|Derek, I can sympathize with your disdain at those who claim that punk music had originality and innovation. In the immortal words of Johnny Rotten: "Do you get the feeling that you've just been cheated?" And I've argued that when rock musicians especially, but any musician really, aspires to something more, the cry of "too good" is hurled as an insult. Slacker generation, indeed.|
All this has been hashed out time and time again on SOLO. But what caught my attention in your piece was the ending, where you quote Cameron Pritchard (where's he been, anyway?):
"At the latter, we again see masses of braindead people gathering to switch off their minds and replace thought with a primal, group "instinct" as they raise their right arms to salute the Fuhrer. I think the parallels are not surprising. Both Nazism and most modern music are anti-thought. The worry is that my generation’s excuse for music will deliver it into the hands of another Hitler in the future."
No better example of this is Pink Floyd's THE WALL, where "Pink" takes on a Nazi facade. The story being based on Roger Water's growing alienation from the audience, who refused to listen to the message and instead acted like mindless sheep at the concerts. The movie, for those who are unfamiliar, visualizes this in a grand Nazi like rally, with Pink as dictator, marching hammers for swastikas, and the audience marching in unison, raising their hands in hammer formation, and morphing into good little sheep, even as they themselves are subject to Pink's tyranny ("are there any queers in the theater tonight? Get them up against the wall!"). Waters was certainly aware of the thought behind Cameron's fear of music having the power to deliver a generation into the hands of another Hitler! And I point out the irony of Water's abandoning the rock format in favor of traditional opera in my review of the recently released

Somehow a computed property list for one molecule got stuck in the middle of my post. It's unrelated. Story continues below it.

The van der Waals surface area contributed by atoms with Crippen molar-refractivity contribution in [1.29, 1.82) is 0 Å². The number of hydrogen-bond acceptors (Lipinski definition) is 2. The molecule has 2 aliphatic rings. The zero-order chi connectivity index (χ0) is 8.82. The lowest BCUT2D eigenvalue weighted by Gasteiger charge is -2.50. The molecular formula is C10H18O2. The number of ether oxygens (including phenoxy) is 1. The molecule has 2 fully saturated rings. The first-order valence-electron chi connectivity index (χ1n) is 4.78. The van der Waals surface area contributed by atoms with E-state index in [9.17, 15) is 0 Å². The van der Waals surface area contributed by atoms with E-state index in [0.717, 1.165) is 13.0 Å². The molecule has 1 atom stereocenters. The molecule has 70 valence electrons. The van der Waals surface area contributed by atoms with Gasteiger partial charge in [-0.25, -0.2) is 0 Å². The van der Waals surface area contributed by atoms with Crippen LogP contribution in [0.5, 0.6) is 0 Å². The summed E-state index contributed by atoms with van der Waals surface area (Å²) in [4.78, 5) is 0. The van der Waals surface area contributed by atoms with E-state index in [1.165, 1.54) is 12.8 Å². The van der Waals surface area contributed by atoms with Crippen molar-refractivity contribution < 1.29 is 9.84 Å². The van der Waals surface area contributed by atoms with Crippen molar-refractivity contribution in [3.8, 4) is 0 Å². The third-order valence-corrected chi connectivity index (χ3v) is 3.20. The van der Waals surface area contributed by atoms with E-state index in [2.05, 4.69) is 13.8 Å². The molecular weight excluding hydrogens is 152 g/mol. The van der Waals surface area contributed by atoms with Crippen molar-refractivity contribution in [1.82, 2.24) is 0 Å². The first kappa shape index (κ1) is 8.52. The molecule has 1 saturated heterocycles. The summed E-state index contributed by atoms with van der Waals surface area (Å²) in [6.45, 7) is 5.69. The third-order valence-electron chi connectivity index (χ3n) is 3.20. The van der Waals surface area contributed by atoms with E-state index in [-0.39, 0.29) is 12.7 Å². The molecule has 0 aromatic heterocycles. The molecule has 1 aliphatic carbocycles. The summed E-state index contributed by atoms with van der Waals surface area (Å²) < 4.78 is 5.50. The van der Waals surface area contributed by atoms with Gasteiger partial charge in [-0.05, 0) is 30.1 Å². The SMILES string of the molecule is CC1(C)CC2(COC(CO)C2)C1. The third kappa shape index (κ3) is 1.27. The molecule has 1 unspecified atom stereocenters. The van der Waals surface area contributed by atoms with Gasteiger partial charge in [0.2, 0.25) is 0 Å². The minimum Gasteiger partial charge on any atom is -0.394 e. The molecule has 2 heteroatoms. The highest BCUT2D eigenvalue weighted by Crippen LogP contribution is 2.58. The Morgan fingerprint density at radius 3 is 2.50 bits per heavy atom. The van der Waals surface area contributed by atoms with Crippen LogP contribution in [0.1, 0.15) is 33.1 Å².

CA IRA , which translates into "There is Hope." (To be fair, his solo "rock" albums have the seeds of this project, but even there, the hopeful songs are not "rock".
Reflecting on this, though, Waters, too, pointed out the masochistic aspect of rock concerts (especially the trampling of others in order to be in the presence of "the gods". But it's not just "caterwauling" rock that's been used for propaganda purpose, but the common denominator is a steady beat, usually major chords, (or in the case of rock, "power chords" (fifths without major or minors), but more emphasis on a hypnotic rhythm as opposed to a seriously developed melody, and never a minor key, which is believed to encourage thought...that's why when people get drunk to forget their troubles, they put a "happy song" on the jukebox, since the slow, less rhythmic minor keys usually remind them of their troubles. A piece can be harmonically consonant yet still be mob entrancing with the right repetitive rhythm.
(Edited by Joe Maurone
on 11/12, 1:55am)